Thus the Torah sees the laws that God gave Israel as the height of wisdom and righteousness. Other nations, it says, will see how we follow the Torah and say, “That is truly a wise and understanding people.” (Deut. 4:6) In other words, key to the idea of our being Chosen is that God gave us the Torah and that, by observing the Torah, we are to demonstrate to the world that the greatest wisdom is to be found in drawing close to God and God’s teachings. This is the core of the idea that we are meant to be a Light to the Nations, or lagoyim. We are to show the world through our actions what God is about and to model for them the kind of uprightness that God truly desires from God’s creatures, i.e. humans.
This is clearly both a blessing and a curse. It is a privilege to be invited to be God’s inner circle, as it were, to be given a detailed blueprint for how to live in intimate closeness with God. But it is also a heavy burden. The idea of or lagoyim is a major focus of the Prophets largely in the negative – the consequences of failing to follow the Torah, in both its ritual and ethical dimensions, goes far beyond the damage to our own spiritual well-being. By sinning we destroy the connection between God and the world; we give the world exactly the wrong understanding of what it means to be close to God. The Prophets are in large part the authors of the idea that it is not enough for Israel to be as moral as other nations; we are to be held to a higher standard because we represent what humanity could be if, as Isaiah envisions, all nations turned as one to reach out to and serve God.
On the other hand, the idea of being an or lagoyim also carries with it the opposite danger, of becoming overly certain of our own righteousness. Rabbinics texts are full of statements disparaging other nations and depicting them as steeped in violence and immorality. Some of this surely reflects their own experience of the world - their most common interactions were often with foreign soldiers who were prone to abuses. But it also reflected the belief that the theology of Chosenness leads directly to the idea that the Torah is an inherently superior law source and that Jewish law by definition reflects the most perfect way to live in the world. Whatever we as Jews are doing, the rest of the world should be watching and seeking to imitate it. That they do not do so shows that they either cannot recognize Righteousness nor are simply not interested in it.
These two views of the meaning of being an or lagoyim have been expressed in various ways throughout Jewish history (and in Christian communities that have adopted this language), and can be seen prominently in our own world. On the one hand, we are continually wracked with anxiety about how we are perceived by others – any misdeed by a Jew is not just about him but is a shanda fur die goyim (a shame before the nations). On the other, most rabbinic writing of the last century has been guided by the often unreflective presumption that Torah is the sole source of “correct” morality and that any external sources of moral insight must be shunned as reflective of an inferior understanding of the world. Neither one, I would say, actually gets us so much closer to fulfilling our mission to serve as a moral compass and exemplar to those around us.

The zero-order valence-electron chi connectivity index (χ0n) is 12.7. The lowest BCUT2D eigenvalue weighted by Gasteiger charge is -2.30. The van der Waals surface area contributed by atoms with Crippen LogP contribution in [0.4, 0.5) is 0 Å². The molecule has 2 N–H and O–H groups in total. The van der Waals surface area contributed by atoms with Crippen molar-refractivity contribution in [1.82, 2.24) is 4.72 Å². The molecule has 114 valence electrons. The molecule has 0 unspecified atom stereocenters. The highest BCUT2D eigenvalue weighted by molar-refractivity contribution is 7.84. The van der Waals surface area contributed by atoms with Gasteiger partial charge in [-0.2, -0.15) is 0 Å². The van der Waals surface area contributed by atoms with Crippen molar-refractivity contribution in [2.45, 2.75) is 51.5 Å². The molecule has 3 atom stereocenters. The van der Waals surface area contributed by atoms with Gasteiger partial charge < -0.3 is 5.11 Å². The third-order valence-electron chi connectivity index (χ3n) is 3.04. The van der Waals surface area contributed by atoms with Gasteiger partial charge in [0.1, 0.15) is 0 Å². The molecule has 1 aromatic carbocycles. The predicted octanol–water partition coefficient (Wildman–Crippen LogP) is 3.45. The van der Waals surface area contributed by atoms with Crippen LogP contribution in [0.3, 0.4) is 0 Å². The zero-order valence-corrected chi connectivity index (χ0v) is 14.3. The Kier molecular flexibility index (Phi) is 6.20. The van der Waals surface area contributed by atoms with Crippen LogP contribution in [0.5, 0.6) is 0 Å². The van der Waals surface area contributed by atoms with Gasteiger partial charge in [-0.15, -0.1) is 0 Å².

Nonetheless, the concept can be both relevant and deeply important to us in the modern world in two important ways. First, it should be a motivator to self-examination, a measure of what we should demand of ourselves as individuals and as a community. The notion that God expects us to model the ideal life of Divine service ought to be a challenge to us, a call to constant self-reflection. An exemplary life is static – complacency tends to be the enemy of goodness. True morality is a product of constant striving, of endlessly seeking ways to grow and to do. It is about clinging to an ideal vision of ourselves that we never reach but always approach. It should be an essential part of our thought to examine and refine even halakha itself, not to reject it but to actually enable it to more closely realize it own ideals. If instead of smug certainty we approached our own tradition with the critical eye of the Prophets, we would help it to grow more fully into the moral beacon it was intended to be.
Second, it is crucial to the sense that Jewish peoplehood is worth investing in and guarding. The Jewish community has for decades been asking how to ensure “Jewish continuity”, but we have terrible trouble explaining why. The most compelling answer is that we are the custodians of Torah, of a deep a rich tradition that has things of great import to teach the world about how we as mere mortals can strive to walk in God’s ways. This may be the true secret of Chosenness – the opportunity to continuously search Torah for the profound insights that can help to build a more perfect world.
While this phrase first appears in Isaiah, the notion is implicit at the very beginning of the Jewish story. Consider the moment at the beginning of Genesis 12 when the Holy One presents a threefold promise to Abraham. Critically, we learn that this (our) people is called Veyay B’racha – to be a blessing!
And that is our lifelong, centuries long commitment, privilege – and I would add – obligation.
Our purpose isn't just to exist. Rather it is to inform, inspire and uplift others, perhaps someday the whole world, to a vision of what is required of all humanity. Whether expressed in the urgency to become "a Kingdom of Priests and a Holy People," or, equally, as a "Light to the Nations," we are commanded to bridge some of the distance between the world as it is and the world as it should be.
By the way, one of the wonderful aspects of all these pronouncements is the absence of a definite article. Not that we are the as in only people who may be a light, but assuredly to be part of the people and purpose of Israel is to understand, embrace and live with the conviction that we must be a light. And even the most casual examination of our world indicates that work, our work is not yet done.